Anthocyanins are the phytonutrients that give fruits and vegetables their deep red blue and purple colors. They are extremely powerful antioxidants. There is evidence to suggest that blue colored fruits and vegetables “possess anti-inflammatory and anti-carcinogenic activity, cardiovascular disease prevention, obesity control, and diabetes alleviation properties, all of which are more or less associated with their potent antioxidant property”.<1> I’ve been aware of the blue pigment in foods since the blue corn craze of the 1990’s. I still love the Garden of Eatin’ Red Hot Blues corn chips. Lately I have been trying to limit those carbs from the corn and get my “blues” from other anthocyanin foods such as dark colored fruits and vegetables. The benefits of eating fruits and vegetables are well known. They provide vitamins and minerals necessary for proper cell function, fiber for intestinal and gut bacteria health, and contain many other phytonutrients that are contribute to overall health and well being. You won’t find many phytonutrients in the processed foods most developed countries consume. But they’re abundant in fruits and vegetables. And anthocyanins are among some of the most promising phytonutrients. Here’s a table from Wikipedia that lists the anthocyanin content of high value fruits and vegetables.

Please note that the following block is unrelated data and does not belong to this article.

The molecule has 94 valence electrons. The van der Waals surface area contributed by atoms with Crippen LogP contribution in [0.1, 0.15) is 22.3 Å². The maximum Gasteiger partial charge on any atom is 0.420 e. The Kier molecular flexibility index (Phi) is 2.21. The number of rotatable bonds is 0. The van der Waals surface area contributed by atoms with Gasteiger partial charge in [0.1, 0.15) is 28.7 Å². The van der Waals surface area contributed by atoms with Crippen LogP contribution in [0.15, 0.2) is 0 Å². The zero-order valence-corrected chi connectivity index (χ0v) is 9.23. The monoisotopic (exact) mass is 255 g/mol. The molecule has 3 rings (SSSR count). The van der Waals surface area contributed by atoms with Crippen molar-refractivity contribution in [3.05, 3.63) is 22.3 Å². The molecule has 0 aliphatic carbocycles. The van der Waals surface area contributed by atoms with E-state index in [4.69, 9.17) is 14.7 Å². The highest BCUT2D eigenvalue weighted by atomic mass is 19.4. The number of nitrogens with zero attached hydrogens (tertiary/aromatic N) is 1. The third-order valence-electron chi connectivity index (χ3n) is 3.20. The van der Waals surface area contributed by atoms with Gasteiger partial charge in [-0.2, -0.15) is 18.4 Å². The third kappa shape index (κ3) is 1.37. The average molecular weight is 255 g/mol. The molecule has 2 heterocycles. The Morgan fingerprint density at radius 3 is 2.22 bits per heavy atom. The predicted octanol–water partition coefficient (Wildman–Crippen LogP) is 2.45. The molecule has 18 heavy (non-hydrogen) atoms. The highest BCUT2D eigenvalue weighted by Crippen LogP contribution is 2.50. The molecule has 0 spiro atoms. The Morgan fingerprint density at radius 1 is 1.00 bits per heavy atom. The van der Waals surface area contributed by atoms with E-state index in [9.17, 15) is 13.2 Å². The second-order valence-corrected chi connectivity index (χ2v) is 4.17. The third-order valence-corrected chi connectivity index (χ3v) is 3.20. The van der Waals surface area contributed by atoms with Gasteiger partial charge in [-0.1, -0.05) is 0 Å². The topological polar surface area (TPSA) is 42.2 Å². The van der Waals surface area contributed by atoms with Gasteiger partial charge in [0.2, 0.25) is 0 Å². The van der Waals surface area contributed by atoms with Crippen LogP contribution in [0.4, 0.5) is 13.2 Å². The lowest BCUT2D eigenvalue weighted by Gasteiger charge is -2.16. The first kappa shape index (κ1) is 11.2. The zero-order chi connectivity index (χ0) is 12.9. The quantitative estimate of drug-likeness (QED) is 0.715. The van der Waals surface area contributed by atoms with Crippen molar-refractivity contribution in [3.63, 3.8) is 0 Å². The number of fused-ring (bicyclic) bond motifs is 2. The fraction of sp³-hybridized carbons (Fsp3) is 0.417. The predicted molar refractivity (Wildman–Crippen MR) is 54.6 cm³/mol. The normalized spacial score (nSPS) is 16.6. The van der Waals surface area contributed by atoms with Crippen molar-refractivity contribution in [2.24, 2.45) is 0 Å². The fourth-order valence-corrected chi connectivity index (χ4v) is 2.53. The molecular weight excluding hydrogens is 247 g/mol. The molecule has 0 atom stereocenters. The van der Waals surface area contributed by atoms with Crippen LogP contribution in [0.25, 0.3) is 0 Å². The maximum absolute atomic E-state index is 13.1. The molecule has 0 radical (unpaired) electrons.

|Food source||Anthocyanin content|
in mg per 100 g
|Queen Garnet plum||277|
|Purple corn (Z. mays L.)||1,642|
|Purple corn leaves||10x more than in kernels|
As you can see from the table, grapes contain high levels of anthocyanin. Because of this, the anthocyanins in wine made from such grapes can help contribute to the overall health effects of enjoying that glass of wine with dinner.
Purple fruits are great, but as I had stated earlier, I’m trying to lower my carb intake, and fruits are pretty much straight fructose with a little fiber. So its a trade off for me between the health positives of the phytonutrients vs the drawbacks of consuming those extra carbs. Nowadays I don’t really worry too much about eating fruit since my overall daily intake of carbohydrates is much lower than before. But there is a quick workaround in the form of new blue and purple vegetables. These vegetables obviously contain far lower levels of sugar. Universities and growers have been introducing heirloom and hybrid vegetables high in anthocyanin for several years now. Some of these like the blue potato, you might find in your local health food store. But if you like to grow your own vegetables or have a grower’s market near you, you can enjoy purple corn, carrots, radishes, tomatoes and cauliflower, beans, asparagus, and many more unique blue colored vegetables. I just pulled a few of my purple carrots for this post:
These are the Purple Haze carrots that I purchased through Territorial Seeds. I also have some seeds for their Purple of Sicily cauliflower and Bora King radish. In addition to the carrots, I also grew purple beans this year. Gardening is great hobby/pastime that pays in beautiful, organic food that will help you achieve and maintain good health and well being.